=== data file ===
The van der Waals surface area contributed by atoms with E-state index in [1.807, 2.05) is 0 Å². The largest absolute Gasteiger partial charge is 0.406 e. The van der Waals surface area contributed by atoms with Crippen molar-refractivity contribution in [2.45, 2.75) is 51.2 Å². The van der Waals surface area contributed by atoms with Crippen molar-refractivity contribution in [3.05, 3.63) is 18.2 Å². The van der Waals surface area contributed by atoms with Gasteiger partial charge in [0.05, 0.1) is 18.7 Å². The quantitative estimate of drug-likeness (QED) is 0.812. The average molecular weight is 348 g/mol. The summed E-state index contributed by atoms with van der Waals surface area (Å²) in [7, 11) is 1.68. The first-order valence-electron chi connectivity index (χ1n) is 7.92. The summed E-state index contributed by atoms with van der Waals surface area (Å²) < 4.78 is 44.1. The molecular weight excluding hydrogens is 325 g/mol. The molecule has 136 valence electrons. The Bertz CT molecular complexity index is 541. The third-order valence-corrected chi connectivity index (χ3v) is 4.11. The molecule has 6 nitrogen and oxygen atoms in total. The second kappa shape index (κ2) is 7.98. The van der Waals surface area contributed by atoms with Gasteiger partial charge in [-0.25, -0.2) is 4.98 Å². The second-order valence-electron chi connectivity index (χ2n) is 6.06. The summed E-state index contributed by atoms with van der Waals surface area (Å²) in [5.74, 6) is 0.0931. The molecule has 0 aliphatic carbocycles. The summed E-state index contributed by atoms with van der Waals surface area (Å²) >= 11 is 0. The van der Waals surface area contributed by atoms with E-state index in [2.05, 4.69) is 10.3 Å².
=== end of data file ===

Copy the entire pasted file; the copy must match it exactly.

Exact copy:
The van der Waals surface area contributed by atoms with E-state index in [1.807, 2.05) is 0 Å². The largest absolute Gasteiger partial charge is 0.406 e. The van der Waals surface area contributed by atoms with Crippen molar-refractivity contribution in [2.45, 2.75) is 51.2 Å². The van der Waals surface area contributed by atoms with Crippen molar-refractivity contribution in [3.05, 3.63) is 18.2 Å². The van der Waals surface area contributed by atoms with Gasteiger partial charge in [0.05, 0.1) is 18.7 Å². The quantitative estimate of drug-likeness (QED) is 0.812. The average molecular weight is 348 g/mol. The summed E-state index contributed by atoms with van der Waals surface area (Å²) in [7, 11) is 1.68. The first-order valence-electron chi connectivity index (χ1n) is 7.92. The summed E-state index contributed by atoms with van der Waals surface area (Å²) < 4.78 is 44.1. The molecular weight excluding hydrogens is 325 g/mol. The molecule has 136 valence electrons. The Bertz CT molecular complexity index is 541. The third-order valence-corrected chi connectivity index (χ3v) is 4.11. The molecule has 6 nitrogen and oxygen atoms in total. The second kappa shape index (κ2) is 7.98. The van der Waals surface area contributed by atoms with Gasteiger partial charge in [-0.25, -0.2) is 4.98 Å². The second-order valence-electron chi connectivity index (χ2n) is 6.06. The summed E-state index contributed by atoms with van der Waals surface area (Å²) in [5.74, 6) is 0.0931. The molecule has 0 aliphatic carbocycles. The summed E-state index contributed by atoms with van der Waals surface area (Å²) >= 11 is 0. The van der Waals surface area contributed by atoms with E-state index in [2.05, 4.69) is 10.3 Å².